U.S. Treasury bills, U.S. savings bonds, and long-term zero-coupon bonds are exam-
ples of discount bonds.
These four types of instruments require payments at different times: Simple loans
and discount bonds make payment only at their maturity dates, whereas fixed-payment
loans and coupon bonds have payments periodically until maturity. How would you
decide which of these instruments provides you with more income? They all seem so
different because they make payments at different times. To solve this problem, we use
the concept of present value, explained earlier, to provide us with a procedure for
measuring interest rates on these different types of instruments.
Of the several common ways of calculating interest rates, the most important is the
yield to maturity, the interest rate that equates the present value of payments
received from a debt instrument with its value today.1 Because the concept behind the
calculation of the yield to maturity makes good economic sense, economists consider
it the most accurate measure of interest rates.
To understand the yield to maturity better, we now look at how it is calculated
for the four types of credit market instruments.
Simple Loan. Using the concept of present value, the yield to maturity on a simple
loan is easy to calculate. For the one-year loan we discussed, today’s value is $100,
and the payments in one year’s time would be $110 (the repayment of $100 plus the
interest payment of $10). We can use this information to solve for the yield to matu-
rity i by recognizing that the present value of the future payments must equal today’s
value of a loan. Making today’s value of the loan ($100) equal to the present value of
the $110 payment in a year (using Equation 1) gives us:
Solving for i,
This calculation of the yield to maturity should look familiar, because it equals
the interest payment of $10 divided by the loan amount of $100; that is, it equals the
simple interest rate on the loan. An important point to recognize is that for simple
loans, the simple interest rate equals the yield to maturity. Hence the same term i is used
to denote both the yield to maturity and the simple interest rate.
$110 Ϫ $100
ϭ 0.10 ϭ 10%
1 ϩ i
Yield to Maturity
64 P A R T I I Financial Markets
In other contexts, it is also called the internal rate of return.
Study Guide The key to understanding the calculation of the yield to maturity is equating today’s
value of the debt instrument with the present value of all of its future payments. The
best way to learn this principle is to apply it to other specific examples of the four types
of credit market instruments in addition to those we discuss here. See if you can develop
the equations that would allow you to solve for the yield to maturity in each case.
Fixed-Payment Loan. Recall that this type of loan has the same payment every period
throughout the life of the loan. On a fixed-rate mortgage, for example, the borrower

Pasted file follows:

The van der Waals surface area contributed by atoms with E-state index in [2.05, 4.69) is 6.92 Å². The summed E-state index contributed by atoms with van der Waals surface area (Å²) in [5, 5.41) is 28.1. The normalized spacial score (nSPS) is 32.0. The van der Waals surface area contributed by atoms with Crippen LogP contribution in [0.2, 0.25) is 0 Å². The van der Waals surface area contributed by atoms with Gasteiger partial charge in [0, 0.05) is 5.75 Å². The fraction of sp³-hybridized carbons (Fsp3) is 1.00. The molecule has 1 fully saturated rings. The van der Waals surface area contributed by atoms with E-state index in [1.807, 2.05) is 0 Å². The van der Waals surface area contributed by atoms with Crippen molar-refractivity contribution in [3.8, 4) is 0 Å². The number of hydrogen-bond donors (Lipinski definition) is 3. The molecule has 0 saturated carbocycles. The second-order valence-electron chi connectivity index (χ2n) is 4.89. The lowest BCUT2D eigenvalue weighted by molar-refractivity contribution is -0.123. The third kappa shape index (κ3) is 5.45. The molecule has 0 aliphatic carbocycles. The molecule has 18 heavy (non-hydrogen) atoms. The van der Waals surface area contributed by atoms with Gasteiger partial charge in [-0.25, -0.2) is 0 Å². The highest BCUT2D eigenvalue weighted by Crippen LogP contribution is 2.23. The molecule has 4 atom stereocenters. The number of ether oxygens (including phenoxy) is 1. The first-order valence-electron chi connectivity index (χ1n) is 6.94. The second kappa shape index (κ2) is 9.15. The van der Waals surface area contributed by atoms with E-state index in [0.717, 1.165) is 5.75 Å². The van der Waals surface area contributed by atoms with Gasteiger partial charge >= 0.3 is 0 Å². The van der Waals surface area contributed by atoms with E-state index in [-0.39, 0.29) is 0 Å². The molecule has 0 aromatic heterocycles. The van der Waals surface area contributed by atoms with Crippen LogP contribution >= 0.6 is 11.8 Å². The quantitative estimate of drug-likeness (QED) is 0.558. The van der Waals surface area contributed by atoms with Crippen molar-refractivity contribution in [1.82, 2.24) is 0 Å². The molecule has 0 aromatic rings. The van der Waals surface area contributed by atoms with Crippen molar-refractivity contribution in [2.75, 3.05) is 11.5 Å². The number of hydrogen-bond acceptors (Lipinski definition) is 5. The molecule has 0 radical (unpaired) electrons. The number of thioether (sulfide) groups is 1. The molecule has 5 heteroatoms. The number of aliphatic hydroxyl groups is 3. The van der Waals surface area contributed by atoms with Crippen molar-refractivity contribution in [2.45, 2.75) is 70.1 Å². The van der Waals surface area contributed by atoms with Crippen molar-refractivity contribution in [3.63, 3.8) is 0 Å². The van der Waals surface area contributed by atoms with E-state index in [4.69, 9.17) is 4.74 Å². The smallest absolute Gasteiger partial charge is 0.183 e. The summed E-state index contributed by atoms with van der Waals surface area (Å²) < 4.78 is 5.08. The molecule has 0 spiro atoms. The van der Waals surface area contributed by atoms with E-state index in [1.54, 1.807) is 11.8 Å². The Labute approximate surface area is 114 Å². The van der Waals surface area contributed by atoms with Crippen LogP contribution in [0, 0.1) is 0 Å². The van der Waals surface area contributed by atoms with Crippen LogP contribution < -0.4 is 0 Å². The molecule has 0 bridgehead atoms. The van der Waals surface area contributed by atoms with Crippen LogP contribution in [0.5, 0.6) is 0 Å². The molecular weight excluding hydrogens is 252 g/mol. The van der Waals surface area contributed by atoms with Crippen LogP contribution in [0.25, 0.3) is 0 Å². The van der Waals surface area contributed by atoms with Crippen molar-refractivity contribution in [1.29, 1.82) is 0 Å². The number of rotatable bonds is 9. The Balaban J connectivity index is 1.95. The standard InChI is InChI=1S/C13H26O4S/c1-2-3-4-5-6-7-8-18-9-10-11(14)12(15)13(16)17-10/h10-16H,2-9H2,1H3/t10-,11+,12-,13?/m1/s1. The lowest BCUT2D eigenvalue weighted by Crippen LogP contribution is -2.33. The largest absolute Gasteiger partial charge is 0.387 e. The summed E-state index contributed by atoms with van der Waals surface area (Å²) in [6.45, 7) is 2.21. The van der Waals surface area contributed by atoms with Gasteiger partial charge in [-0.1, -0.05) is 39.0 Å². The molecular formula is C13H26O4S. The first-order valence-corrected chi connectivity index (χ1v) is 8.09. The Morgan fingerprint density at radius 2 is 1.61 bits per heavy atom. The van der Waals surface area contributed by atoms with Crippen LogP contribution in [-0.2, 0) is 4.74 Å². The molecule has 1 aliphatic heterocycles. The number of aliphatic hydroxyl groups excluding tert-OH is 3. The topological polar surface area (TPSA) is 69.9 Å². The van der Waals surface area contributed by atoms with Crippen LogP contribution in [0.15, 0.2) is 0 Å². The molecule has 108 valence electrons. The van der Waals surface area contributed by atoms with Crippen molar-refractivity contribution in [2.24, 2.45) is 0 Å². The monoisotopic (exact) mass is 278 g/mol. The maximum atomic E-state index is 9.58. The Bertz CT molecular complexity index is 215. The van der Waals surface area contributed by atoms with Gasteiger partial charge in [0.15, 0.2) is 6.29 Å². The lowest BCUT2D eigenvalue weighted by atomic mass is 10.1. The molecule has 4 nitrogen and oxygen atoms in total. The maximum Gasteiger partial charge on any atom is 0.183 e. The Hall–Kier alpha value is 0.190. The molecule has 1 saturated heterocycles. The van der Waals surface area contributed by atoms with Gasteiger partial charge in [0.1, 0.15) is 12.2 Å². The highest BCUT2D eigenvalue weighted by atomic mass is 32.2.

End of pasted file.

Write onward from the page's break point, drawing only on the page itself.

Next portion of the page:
makes the same payment to the bank every month until the maturity date, when the
loan will be completely paid off. To calculate the yield to maturity for a fixed-payment
loan, we follow the same strategy we used for the simple loan—we equate today’s
value of the loan with its present value. Because the fixed-payment loan involves more
than one payment, the present value of the fixed-payment loan is calculated as the
sum of the present values of all payments (using Equation 1).
In the case of our earlier example, the loan is $1,000 and the yearly payment is
$126 for the next 25 years. The present value is calculated as follows: At the end of
one year, there is a $126 payment with a PV of $126/(1 ϩ i); at the end of two years,
there is another $126 payment with a PV of $126/(1 ϩ i)2; and so on until at the end
of the twenty-fifth year, the last payment of $126 with a PV of $126/(1 ϩ i)25 is made.
Making today’s value of the loan ($1,000) equal to the sum of the present values of all
the yearly payments gives us:
More generally, for any fixed-payment loan,
where LV ϭ loan value
FP ϭ fixed yearly payment
n ϭ number of years until maturity
For a fixed-payment loan amount, the fixed yearly payment and the number of
years until maturity are known quantities, and only the yield to maturity is not. So we
can solve this equation for the yield to maturity i. Because this calculation is not easy,
many pocket calculators have programs that allow you to find i given the loan’s num-
bers for LV, FP, and n. For example, in the case of the 25-year loan with yearly payments
of $126, the yield to maturity that solves Equation 2 is 12%. Real estate brokers always
have a pocket calculator that can solve such equations so that they can immediately tell
the prospective house buyer exactly what the yearly (or monthly) payments will be if
the house purchase is financed by taking out a mortgage.2
Coupon Bond. To calculate the yield to maturity for a coupon bond, follow the same
strategy used for the fixed-payment loan: Equate today’s value of the bond with its
present value. Because coupon bonds also have more than one payment, the present
1 ϩ i
(1 ϩ i)2 ϩ
(1 ϩ i)3 ϩ . . . ϩ
(1 ϩ i)n
1 ϩ i
(1 ϩ i)2 ϩ
(1 ϩ i)3 ϩ . . . ϩ
(1 ϩ i)25
C H A P T E R 4 Understanding Interest Rates 65
The calculation with a pocket calculator programmed for this purpose requires simply that you enter
the value of the loan LV, the number of years to maturity n, and the interest rate i and then run the program.
value of the bond is calculated as the sum of the present values of all the coupon pay-